MiHIN Adds to Use Case Portfolio, Creates Interoperability Sandbox

Sept. 17, 2019
Michigan Health Information Network Shared Services partners with telehealth platform provider Care Convene
Michigan Health Information Network Shared Services (MiHIN) continues to expand the services it offers statewide, including the creation of a sandbox environment to enable healthcare organizations to simulate and test interoperability scenarios and a recently announced partnership with Care Convene, a telehealth platform.

Tim Pletcher, MiHIN’s executive director, describes the organization’s approach as a “use case factory.” MiHIN has created a methodology to work on bringing new use cases such as admission, discharge and transfer (ADT) notifications into production and add to their portfolio of shared services. “We put the use cases through a pipeline, including working with the state government or commercial payers to align financial or policy incentives. We have had payers involved in every single use case we have,” he stresses.

Once a new use case is in place, MiHIN runs the report cards on how health systems are doing. Are they sending data and how clean is the data and how consistent? “We are like teachers who want everyone to get an A,” Pletcher says. “We send report cards home to Mom and Dad—the payers or the state government. They decide whether they are going to give everyone their allowance. We don’t measure HIE participation, because just being part of a club does not mean you are creating value. But at the use case level, it does. For instance, we have 330 of the long-term care facilities/SNFs sending ADTs in Michigan, which is quite novel, but it is because we were able to create incentives to motivate them to do that.”

To help organizations work through issues with data sharing, MiHIN has a new nonprofit subsidiary called the Interoperability Institute and it has set up a sandbox environment called “Interoperability Land,” described as a shared online environment hosted in the Amazon Web Services Cloud where organizations, developers, and technology providers can engage in simulated interoperability scenarios to develop, test or demonstrate new application capabilities. It uses completely realistic but synthetic patient data.

“We started with immunizations, so people could practice submitting to the state registry,” Pletcher explains. “Very quickly we moved to ADTs and CCDAs, because nobody had any data to start priming the pump and work out all the kinks.”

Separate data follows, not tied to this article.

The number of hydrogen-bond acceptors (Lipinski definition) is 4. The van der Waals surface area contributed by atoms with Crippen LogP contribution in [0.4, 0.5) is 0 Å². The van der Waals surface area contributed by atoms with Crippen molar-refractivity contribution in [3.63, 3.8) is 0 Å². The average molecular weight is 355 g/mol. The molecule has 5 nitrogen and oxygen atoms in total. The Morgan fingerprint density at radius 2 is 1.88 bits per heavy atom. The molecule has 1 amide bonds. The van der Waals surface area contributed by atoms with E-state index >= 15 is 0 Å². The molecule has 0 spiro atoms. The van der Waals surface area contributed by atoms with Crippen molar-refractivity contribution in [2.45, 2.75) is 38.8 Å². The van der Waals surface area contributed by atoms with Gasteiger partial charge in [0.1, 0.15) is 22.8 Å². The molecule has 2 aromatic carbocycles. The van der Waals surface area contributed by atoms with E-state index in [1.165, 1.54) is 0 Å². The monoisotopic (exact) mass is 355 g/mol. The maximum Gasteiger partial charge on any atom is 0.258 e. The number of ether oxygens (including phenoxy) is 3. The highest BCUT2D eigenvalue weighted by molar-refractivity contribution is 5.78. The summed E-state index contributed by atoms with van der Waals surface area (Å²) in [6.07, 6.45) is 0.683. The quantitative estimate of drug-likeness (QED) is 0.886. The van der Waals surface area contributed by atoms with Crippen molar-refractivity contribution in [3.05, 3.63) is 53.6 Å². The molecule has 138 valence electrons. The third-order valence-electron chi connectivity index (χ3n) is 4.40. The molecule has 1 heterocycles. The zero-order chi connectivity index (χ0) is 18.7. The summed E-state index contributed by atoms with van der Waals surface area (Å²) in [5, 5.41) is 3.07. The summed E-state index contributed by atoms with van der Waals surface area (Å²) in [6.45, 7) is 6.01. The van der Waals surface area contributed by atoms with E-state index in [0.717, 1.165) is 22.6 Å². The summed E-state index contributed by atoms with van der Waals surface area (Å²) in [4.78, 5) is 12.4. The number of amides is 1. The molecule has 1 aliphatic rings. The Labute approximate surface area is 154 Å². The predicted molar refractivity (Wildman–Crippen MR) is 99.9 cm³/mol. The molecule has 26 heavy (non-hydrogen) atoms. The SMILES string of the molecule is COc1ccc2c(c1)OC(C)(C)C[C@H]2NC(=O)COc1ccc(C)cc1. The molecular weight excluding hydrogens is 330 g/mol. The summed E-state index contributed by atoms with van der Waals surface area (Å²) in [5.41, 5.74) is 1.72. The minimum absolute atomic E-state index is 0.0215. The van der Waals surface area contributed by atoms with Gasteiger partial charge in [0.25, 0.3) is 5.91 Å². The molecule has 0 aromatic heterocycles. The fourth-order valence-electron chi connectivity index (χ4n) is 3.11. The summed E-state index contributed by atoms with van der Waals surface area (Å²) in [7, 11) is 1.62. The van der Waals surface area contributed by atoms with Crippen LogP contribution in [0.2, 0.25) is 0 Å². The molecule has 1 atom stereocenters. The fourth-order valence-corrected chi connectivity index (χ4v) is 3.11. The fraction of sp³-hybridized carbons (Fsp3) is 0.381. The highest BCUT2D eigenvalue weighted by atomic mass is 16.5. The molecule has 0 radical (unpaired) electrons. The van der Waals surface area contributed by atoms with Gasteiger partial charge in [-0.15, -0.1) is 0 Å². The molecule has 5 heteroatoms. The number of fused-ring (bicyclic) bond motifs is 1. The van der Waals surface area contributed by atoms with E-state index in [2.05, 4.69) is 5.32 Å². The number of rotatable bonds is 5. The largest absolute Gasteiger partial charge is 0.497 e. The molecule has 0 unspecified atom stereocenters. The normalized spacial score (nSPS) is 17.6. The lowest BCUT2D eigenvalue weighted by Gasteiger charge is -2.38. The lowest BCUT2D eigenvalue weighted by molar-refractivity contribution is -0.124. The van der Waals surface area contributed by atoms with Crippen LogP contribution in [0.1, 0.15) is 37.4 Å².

Interoperability Land also features “FHIR Pits,” which are prototype interoperability testbeds specifically dedicated to FHIR, and Rings, which are complete simulated healthcare ecosystems. “A Ring might have a health plan, a major health system, an EHR for a couple of primary care physicians, a pharmacy and it builds out this complete synthetic healthcare systems,” Pletcher adds.

In 2019, MiHIN created another subsidiary company called Velatura to respond to requests from other states to repeat its model outside of Michigan. “Its whole purpose is to take anything that is useful from Michigan and help other states use it,” Pletcher said. “We want to help them find the right things in their environment but apply the use case factory principles to help them create a sustainable way to get data sharing and interoperability to happen.” Velatura already is working with the states of New Jersey and Oregon.

Pletcher notes how MiHIN plans to integrate telehealth provider Care Convene with other MiHIN services, including Active Care Relationship Service; Common Key Service (to assist with patient matching); ADT Notifications; and Quality Measure Information.

Unlike traditional telehealth solutions, Care Convene says it focuses on longitudinal care rather than episodic care. This model enables self-management by the patient and care coordination from all members of a patient’s care team. The company says this model further supports greater patient health literacy, virtual assessments, targeted patient education and chronic symptom management.

“Care Convene is a Michigan based company that has rolled out a novel, low-drag infrastructure that allows the provider and patient to be in control of the e-visit process,” Pletcher says. “And what is nice about it from our perspective in Michigan is that it ties into and is enabled by our Active Care Relationship Service.” The service enables organizations to identify patient-provider attributions, associating a particular patient with health providers at that organization. “We see Care Convene as a scalable platform for allowing doctors to get into e-visits in a way that they can control their own schedules.”

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